According to Adam Gross, vice president of developer marketing, the goal is to provide developers better tools for building Ajax-style rich web clients or mashups using Salesforce’s AppExchange services marketplace.
Under the arrangement, Salesforce becomes an add-in member, meaning that it contributes tooling, gains voting rights, but is not part of the board. Furthermore, the tie-in with Eclipse does not mean that Salesforce.com is becoming a Java shop.
Instead, said Gross, it is to provide access to better tooling, much as its agreement with Microsoft provides that part of Salesforce’s customer and developer base access to the Microsoft Office toolkit.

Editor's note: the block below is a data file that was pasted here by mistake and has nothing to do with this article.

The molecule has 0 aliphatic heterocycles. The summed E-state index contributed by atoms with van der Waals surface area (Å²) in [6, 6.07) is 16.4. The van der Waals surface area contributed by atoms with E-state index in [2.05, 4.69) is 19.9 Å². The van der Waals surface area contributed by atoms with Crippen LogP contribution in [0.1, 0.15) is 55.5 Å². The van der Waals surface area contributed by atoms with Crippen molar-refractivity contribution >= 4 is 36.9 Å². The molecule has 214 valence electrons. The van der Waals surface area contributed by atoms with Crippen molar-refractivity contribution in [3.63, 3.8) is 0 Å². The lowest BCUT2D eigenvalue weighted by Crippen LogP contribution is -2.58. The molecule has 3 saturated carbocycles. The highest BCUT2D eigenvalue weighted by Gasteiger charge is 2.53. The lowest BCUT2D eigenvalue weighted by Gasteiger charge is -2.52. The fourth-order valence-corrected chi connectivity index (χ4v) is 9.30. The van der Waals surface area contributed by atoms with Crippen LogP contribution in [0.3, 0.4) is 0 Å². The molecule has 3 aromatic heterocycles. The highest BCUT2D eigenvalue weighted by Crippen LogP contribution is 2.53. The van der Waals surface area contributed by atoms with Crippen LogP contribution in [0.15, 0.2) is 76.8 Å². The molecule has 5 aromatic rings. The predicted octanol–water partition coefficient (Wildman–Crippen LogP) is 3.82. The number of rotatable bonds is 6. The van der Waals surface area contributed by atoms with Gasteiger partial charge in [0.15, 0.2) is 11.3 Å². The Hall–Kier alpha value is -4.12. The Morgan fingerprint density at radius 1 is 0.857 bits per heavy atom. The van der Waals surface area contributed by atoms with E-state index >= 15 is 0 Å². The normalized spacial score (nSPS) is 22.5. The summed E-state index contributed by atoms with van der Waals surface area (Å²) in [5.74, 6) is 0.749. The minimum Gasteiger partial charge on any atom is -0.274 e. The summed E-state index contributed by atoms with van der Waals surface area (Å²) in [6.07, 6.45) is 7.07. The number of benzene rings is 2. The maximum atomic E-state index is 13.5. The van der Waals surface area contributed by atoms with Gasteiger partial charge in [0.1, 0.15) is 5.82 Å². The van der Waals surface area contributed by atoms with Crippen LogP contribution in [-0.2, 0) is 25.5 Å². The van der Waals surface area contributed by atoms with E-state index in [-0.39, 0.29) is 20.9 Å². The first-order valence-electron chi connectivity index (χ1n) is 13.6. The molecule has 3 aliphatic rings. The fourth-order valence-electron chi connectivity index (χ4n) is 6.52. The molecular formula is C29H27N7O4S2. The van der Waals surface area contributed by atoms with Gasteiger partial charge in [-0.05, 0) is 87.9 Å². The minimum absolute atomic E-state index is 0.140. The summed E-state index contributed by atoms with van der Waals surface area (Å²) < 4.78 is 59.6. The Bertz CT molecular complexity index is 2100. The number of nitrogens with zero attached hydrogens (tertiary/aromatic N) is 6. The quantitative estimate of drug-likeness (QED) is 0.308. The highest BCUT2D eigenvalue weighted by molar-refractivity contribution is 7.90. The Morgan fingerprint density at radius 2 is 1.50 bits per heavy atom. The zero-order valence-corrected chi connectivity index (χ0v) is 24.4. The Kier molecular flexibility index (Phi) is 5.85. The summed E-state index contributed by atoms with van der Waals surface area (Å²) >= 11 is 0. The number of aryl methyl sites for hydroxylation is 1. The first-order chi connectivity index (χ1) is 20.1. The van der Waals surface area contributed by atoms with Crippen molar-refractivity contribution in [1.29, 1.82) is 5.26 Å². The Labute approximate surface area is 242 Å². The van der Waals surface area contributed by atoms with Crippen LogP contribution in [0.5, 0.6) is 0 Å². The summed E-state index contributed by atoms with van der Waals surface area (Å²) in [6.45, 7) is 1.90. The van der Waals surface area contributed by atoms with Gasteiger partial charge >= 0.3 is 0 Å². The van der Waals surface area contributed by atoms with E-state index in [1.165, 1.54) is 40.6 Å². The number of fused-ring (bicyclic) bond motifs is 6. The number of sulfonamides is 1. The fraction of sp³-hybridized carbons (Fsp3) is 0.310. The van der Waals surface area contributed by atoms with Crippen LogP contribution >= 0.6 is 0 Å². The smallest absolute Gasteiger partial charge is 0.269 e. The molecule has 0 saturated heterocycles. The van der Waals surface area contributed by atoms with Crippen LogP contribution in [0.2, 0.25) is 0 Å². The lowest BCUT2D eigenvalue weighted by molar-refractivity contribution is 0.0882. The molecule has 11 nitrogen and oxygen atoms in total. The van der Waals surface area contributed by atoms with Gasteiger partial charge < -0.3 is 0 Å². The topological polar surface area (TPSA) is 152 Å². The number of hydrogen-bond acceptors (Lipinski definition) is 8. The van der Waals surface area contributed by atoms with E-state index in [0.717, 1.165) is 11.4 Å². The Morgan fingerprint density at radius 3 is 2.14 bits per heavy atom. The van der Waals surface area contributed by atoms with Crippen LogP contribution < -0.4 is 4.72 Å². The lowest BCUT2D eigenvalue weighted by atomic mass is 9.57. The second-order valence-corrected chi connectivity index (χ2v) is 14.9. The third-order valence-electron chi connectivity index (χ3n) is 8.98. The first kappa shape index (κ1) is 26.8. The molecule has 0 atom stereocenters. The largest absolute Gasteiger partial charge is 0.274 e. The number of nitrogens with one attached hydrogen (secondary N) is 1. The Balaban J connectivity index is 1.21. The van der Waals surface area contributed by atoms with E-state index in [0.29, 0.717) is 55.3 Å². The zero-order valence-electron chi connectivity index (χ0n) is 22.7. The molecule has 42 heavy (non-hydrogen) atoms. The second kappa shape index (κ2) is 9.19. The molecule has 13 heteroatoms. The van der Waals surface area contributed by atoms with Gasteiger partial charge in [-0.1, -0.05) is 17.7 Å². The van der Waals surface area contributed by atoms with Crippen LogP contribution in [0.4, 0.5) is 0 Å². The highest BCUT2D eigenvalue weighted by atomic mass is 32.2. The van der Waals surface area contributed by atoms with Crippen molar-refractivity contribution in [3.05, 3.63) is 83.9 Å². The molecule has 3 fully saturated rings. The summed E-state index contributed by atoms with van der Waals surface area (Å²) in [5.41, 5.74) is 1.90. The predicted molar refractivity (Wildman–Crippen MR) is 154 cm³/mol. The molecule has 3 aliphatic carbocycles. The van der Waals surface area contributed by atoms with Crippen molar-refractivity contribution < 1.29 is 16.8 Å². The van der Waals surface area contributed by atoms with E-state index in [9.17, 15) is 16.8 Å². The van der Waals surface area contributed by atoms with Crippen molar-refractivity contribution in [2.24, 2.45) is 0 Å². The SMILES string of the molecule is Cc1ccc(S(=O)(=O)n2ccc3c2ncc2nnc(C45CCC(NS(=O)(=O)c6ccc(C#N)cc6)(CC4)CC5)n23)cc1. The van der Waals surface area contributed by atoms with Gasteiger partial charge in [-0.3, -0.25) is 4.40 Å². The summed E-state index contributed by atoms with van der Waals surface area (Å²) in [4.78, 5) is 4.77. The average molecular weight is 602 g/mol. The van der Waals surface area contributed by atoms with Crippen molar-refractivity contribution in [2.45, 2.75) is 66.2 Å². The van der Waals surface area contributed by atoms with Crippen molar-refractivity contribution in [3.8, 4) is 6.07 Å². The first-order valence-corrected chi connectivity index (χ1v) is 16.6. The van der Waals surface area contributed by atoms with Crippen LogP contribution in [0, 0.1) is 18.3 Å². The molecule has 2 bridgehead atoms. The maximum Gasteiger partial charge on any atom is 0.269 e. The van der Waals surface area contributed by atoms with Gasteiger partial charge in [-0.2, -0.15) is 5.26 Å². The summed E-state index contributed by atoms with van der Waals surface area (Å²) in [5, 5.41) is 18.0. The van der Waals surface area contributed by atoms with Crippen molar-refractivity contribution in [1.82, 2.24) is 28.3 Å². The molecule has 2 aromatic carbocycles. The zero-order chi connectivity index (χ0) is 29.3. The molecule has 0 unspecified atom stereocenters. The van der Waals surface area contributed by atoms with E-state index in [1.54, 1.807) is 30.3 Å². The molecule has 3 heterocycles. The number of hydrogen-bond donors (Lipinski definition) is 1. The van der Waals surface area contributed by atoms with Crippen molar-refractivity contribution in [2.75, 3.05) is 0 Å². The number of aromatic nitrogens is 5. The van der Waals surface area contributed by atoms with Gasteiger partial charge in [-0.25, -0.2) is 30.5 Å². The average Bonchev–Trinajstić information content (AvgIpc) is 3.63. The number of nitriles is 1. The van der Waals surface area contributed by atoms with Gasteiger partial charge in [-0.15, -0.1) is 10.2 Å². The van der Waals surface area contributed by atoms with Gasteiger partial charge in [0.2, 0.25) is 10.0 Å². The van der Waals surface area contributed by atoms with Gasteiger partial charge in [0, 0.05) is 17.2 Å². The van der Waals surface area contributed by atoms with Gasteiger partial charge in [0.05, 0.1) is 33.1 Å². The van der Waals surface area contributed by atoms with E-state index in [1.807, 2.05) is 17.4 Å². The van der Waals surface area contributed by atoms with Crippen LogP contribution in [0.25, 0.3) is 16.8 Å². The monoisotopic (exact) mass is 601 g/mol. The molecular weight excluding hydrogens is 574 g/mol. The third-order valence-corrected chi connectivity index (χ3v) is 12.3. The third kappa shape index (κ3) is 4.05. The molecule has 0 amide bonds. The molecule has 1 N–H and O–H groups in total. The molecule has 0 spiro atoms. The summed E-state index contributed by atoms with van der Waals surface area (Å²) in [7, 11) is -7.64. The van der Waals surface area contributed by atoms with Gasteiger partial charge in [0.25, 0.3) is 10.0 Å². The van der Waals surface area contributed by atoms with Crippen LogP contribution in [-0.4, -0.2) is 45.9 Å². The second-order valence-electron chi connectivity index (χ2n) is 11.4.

The driver was the need to provide more robust Ajax tooling. According to Gross, Ajax is the fastest growing programming style in the Salesforce ecosystem, although parallel styles, such as Ruby on Rails, are also gaining ground.